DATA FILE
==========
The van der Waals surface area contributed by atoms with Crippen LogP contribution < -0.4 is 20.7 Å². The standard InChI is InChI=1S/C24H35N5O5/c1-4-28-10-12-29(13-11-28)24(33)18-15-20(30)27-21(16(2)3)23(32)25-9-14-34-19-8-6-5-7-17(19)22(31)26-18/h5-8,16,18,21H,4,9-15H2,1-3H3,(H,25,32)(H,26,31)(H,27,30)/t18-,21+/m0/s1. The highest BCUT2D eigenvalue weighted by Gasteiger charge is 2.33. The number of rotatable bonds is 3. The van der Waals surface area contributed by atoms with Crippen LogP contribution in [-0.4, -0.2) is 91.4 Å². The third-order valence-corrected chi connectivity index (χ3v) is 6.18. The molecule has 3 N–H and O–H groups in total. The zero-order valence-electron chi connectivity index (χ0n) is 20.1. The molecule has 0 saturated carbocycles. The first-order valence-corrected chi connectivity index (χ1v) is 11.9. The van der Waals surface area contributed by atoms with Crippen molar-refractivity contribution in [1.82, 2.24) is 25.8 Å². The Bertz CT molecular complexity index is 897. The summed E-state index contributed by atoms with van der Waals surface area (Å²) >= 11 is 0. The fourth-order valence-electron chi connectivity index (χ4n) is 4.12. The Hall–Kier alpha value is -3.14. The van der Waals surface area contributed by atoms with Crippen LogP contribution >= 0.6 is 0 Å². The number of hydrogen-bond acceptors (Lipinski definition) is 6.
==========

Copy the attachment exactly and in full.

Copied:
The van der Waals surface area contributed by atoms with Crippen LogP contribution < -0.4 is 20.7 Å². The standard InChI is InChI=1S/C24H35N5O5/c1-4-28-10-12-29(13-11-28)24(33)18-15-20(30)27-21(16(2)3)23(32)25-9-14-34-19-8-6-5-7-17(19)22(31)26-18/h5-8,16,18,21H,4,9-15H2,1-3H3,(H,25,32)(H,26,31)(H,27,30)/t18-,21+/m0/s1. The highest BCUT2D eigenvalue weighted by Gasteiger charge is 2.33. The number of rotatable bonds is 3. The van der Waals surface area contributed by atoms with Crippen LogP contribution in [-0.4, -0.2) is 91.4 Å². The third-order valence-corrected chi connectivity index (χ3v) is 6.18. The molecule has 3 N–H and O–H groups in total. The zero-order valence-electron chi connectivity index (χ0n) is 20.1. The molecule has 0 saturated carbocycles. The first-order valence-corrected chi connectivity index (χ1v) is 11.9. The van der Waals surface area contributed by atoms with Crippen molar-refractivity contribution in [1.82, 2.24) is 25.8 Å². The Bertz CT molecular complexity index is 897. The summed E-state index contributed by atoms with van der Waals surface area (Å²) >= 11 is 0. The fourth-order valence-electron chi connectivity index (χ4n) is 4.12. The Hall–Kier alpha value is -3.14. The van der Waals surface area contributed by atoms with Crippen LogP contribution >= 0.6 is 0 Å². The number of hydrogen-bond acceptors (Lipinski definition) is 6.